Cyclically stretching or otherwise stressing the atria of a patient can result in benefits other or in addition to simple ANP and BNP release. Such benefits can include activation of neuron-hormonal mechanisms and additional release of other hormones that can benefit patients with high blood pressure and heart failure. Of particular importance for the invention are known physiologic pathways between the heart muscle, the brain and the kidneys that can result in vasodilatation of blood vessels and increased urine output in response to atrial stretch. Full description of these interactions goes beyond the scope of this invention and can be obtained from literature on cardio-renal physiology.
Stretching or otherwise stressing the atria of a patient can be achieved in many different ways, for example, by pulling on the atrial appendage, pulling on the atria or on the junctions between the great vessels and the heart atria.
The choice of an inflatable balloon implanted in the right atrial appendage was justified by its simplicity but other controllably expandable medical devices could potentially serve the same purpose.
The right atrial appendage is not the only part of the heart that, when stressed by stimulation, can release beneficial hormones. The choice of the site was justified by the easy surgical and vascular access and low risk of blood clotting. It is understood that similar manipulation of, for example, left atrial appendage, can achieve similar results.
A preferred embodiment and best mode of the invention is illustrated in the attached drawings that are described as follows:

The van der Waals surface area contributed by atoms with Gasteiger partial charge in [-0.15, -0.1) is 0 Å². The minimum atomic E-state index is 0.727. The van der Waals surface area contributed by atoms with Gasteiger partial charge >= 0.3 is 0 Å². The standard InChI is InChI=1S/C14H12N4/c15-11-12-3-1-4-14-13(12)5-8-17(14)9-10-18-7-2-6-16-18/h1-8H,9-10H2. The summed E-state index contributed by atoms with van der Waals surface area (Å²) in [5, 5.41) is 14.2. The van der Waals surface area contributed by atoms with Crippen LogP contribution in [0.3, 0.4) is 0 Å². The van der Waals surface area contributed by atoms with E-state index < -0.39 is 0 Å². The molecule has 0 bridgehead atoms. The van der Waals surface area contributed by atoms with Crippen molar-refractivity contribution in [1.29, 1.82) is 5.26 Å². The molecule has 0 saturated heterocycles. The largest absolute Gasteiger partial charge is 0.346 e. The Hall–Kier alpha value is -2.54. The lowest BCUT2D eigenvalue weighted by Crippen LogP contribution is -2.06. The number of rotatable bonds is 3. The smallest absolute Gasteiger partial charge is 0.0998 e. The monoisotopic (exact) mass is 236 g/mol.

The sinus rhythm normally controls both atrial and ventricular rhythm. Action potentials generated by the SA 107 node spread throughout the atria, depolarizing this tissue and causing right atrial 102 and left atrial 106 contraction. The impulse then travels into the ventricles via the atrioventricular node (AV node) 108. Specialized conduction pathways that follow the ventricular septum 104 within the ventricles rapidly conduct the wave of depolarization throughout the right 103 and left 105 ventricles to elicit the ventricular contraction. Therefore, normal cardiac rhythm is controlled by the pacemaker activity of the SA node and the delay in the AV node. Abnormal cardiac rhythms may occur when the SA node fails to function normally, when other pacemaker sites (e.g., ectopic pacemakers) trigger depolarization, or when normal conduction pathways are not followed.
Leads 203 and 202 can combine sensing and pacing electrodes as known and common in the field. The atrial lead 203 can therefore sense the natural intrinsic contractions of the atria before they occur and communicate them to the generator 201. The generator is equipped with the programmable logic that enables it to sense signals, process the information, execute algorithms and send out electric signals to the leads.